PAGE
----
- Chile is Australia’s third largest trading partner in Latin America;
- It has a population of 16.6 million, a GDP of US$164 billion;
- Chile’s relatively open business environment has made it an ideal base for Australian companies looking to expand into Latin America;
- It is Latin America’s most stable and transparent commercial environment;
- There are currently around 120 Australian companies actively trading with Chile;
- The Governments of Australia and Chile have concluded negotiations for a free trade agreement, which will be the first for Australia with a Latin American market.
Chile is known for its macroeconomic stability and for being a country open to foreign investments, its recent economic success has been built on the exportation of copper (the world’s largest exporter), as well as agriculture, forestry and fish (salmon).
Chile has an extensive network of Free Trade Agreements (FTAs) and has continued its strong push to engage economically with the Asia Pacific region and to build strategic alliances along the eastern seaboard of South America. In the second half of 2006 it concluded FTAs with Japan, Colombia and Peru, commenced negotiations with Australia in 2007, and began preparing to negotiate FTAs with Thailand, Malaysia and Vietnam. Chile already has preferential trade agreements with 54 countries including with nine APEC members (USA, Canada, South Korea, Mexico, New Zealand, Singapore, Brunei, China and Peru). Chile also has an association agreement with the EU, including an FTA element which entered into effect in 2003. In 2007, Chile commenced services and investment negotiations with China, building on already completed FTA negotiations on goods.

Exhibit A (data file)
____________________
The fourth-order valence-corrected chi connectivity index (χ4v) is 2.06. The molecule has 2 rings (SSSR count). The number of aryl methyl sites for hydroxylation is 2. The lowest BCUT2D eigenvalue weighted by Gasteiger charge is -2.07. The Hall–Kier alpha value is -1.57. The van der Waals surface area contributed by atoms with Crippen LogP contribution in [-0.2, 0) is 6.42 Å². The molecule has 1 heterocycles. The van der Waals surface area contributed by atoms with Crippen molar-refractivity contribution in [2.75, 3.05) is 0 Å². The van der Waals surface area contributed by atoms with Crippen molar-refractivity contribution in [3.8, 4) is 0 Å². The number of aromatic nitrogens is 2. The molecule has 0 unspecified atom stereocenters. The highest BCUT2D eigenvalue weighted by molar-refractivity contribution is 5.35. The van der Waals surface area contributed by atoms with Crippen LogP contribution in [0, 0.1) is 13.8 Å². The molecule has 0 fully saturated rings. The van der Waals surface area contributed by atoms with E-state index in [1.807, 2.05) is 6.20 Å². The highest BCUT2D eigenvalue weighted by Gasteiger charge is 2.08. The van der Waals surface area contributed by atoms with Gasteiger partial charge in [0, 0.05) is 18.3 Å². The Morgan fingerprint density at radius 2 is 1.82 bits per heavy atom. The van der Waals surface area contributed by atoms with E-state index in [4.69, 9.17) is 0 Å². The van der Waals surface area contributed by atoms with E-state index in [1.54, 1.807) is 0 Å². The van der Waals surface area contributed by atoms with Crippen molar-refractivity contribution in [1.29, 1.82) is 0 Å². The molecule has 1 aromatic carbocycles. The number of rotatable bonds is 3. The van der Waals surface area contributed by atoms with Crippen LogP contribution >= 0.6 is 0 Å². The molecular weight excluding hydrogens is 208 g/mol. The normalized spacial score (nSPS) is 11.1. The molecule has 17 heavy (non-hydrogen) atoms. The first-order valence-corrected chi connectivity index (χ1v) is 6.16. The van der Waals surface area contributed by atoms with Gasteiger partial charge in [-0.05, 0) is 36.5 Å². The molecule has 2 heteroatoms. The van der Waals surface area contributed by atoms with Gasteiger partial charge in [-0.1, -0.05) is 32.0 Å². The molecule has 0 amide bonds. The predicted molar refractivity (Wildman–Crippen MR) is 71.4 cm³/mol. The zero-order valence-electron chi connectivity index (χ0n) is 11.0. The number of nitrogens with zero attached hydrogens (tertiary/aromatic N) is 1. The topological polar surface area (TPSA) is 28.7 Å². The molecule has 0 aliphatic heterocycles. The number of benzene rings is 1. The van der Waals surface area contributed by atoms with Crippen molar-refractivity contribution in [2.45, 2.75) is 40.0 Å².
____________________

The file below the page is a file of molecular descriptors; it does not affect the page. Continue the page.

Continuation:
The Minister for Trade, Simon Crean announced in late May that Australia and Chile have concluded negotiations for an FTA that will deliver new trade and investment opportunities to Australia and it will be an important milestone in our growing engagement with the wider Latin American market. The FTA covers trade in goods, services and investment. Tariffs on all existing merchandise trade, in both directions will be eliminated by 2015. The vast majority of Australian goods exported into Chile, and Chilean goods exported to Australia will enter duty free from entry into force of the FTA, which is expected to be 1 January 2009.
The FTA will offer Australian exporters opportunities across the board which will be particularly valuable in services and investment areas, including:
- Mining and energy technology and services, engineering and consulting services, franchising and services, education and training, information technology, tourism and infrastructure.
- Other areas that will benefit include energy (coal, LNG, renewable energy), agriculture (dairy, meat, ovine and bovine genetics, production technologies) and food and beverages including wine.
For more information on the Australia Chile FTA visit the Department of Foreign Affairs and Trade website.
Overhead costs are relatively low and the workforce generally well educated. On average foreign SMEs enjoy the most success by finding the right local partner, either through a JV or acquisition.
Opportunities exist for Australian companies in the areas of: